GP trainees want to work 5.5 sessions a week in general practice

Written by: Jaimie Kaffash
Published on: 2 Aug 2017

GP trainees want to work 5.5 sessions a week in general practice


GP trainees are set to work fewer sessions than the eight previously considered full time, Pulse’s survey of trainees has revealed.

The survey of 280 GP trainees revealed that only one in ten were willing to work eight sessions a week in practice, with a further one in ten willing to work seven.

Trainees said that this was due to the increased intensity of a session, and cited the burnout suffered by many current GPs.

This comes after Health Education England chief executive Professor Ian Cumming claimed that ‘millennials are increasingly not wanting to work’ the same hours as previous generations.

The survey also revealed that one-third of trainees cited work-life balance as the main reason they entered the profession, with a further third citing the ability to pursue a portfolio career and have flexibility and control over working hours.

The survey found that the average GP trainee wanted to work 5.5 sessions a week, with 38% saying they wanted to work a six-session week.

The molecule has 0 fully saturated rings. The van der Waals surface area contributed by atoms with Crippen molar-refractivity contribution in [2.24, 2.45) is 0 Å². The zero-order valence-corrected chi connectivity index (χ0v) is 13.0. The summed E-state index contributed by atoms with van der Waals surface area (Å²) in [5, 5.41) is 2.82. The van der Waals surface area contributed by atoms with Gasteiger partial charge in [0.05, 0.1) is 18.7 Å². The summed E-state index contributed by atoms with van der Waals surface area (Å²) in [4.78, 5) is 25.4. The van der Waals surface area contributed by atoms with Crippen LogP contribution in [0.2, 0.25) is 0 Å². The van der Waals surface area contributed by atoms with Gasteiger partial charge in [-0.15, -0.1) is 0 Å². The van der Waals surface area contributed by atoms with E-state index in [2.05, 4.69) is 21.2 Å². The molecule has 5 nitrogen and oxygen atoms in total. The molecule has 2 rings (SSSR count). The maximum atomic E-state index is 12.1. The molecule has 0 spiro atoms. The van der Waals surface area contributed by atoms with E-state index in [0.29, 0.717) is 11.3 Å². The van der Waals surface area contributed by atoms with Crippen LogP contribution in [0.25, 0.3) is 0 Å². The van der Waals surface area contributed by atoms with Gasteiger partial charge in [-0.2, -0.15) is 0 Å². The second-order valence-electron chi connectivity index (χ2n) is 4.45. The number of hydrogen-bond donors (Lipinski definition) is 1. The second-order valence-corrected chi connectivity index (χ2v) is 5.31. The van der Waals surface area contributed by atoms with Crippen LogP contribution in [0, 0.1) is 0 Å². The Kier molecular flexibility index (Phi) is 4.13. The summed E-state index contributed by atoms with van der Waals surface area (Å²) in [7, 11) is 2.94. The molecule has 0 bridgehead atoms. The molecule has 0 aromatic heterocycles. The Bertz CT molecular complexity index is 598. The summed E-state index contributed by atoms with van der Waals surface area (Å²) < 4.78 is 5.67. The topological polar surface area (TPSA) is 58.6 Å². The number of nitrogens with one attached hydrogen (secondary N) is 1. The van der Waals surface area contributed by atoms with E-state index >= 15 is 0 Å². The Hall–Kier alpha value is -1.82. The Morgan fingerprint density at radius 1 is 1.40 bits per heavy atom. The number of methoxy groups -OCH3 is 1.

Many respondents said that they wanted to do work outside the practice.

Dr Zoe Greaves, a GPST1 in north-east England, said: ‘I enjoy clinical work, but have seen colleagues burn out doing it five days a week. I feel more challenged and engaged with my work when I have variety to my week, and am passionate about improving and developing the way we deliver services.’

Professor Ian Cumming told delegates at the NHS Confederation conference in June that full-time equivalent (FTE) GP numbers were down because ‘Generation Y and Z and millennials are increasingly not wanting to work the same number of hours that many of the baby boomers and Generation X want to work’.

However, Dr Jason Sarfo-Annin, a GPST1 in Bristol, said that Professor Cumming displayed a ‘lack of awareness to changes regarding the effect of the work environment on junior doctors career aspirations’.

He said: ‘The current generation has seen the incentives for loyalty slowly being eroded (loss of final-salary pension, removal of increments from new junior doctors contract, below inflation pay rises etc) and have very little flexibility in where, how and when they can work due to the structure of medical training in the UK.’

Dr Sarfo-Annin said that the fact that work-life balance and flexibility were chosen by many as their motivation for entering general practice ‘are arguably symptomatic of the fact that these doctors don’t like the training environment across medicine broadly that has been present during the last 10 years. To coin a phrase want to “take back control” of how they work and that’s easier to do as a GP than as a hospital consultant’.

To read the full article on Pulse Today, please click here.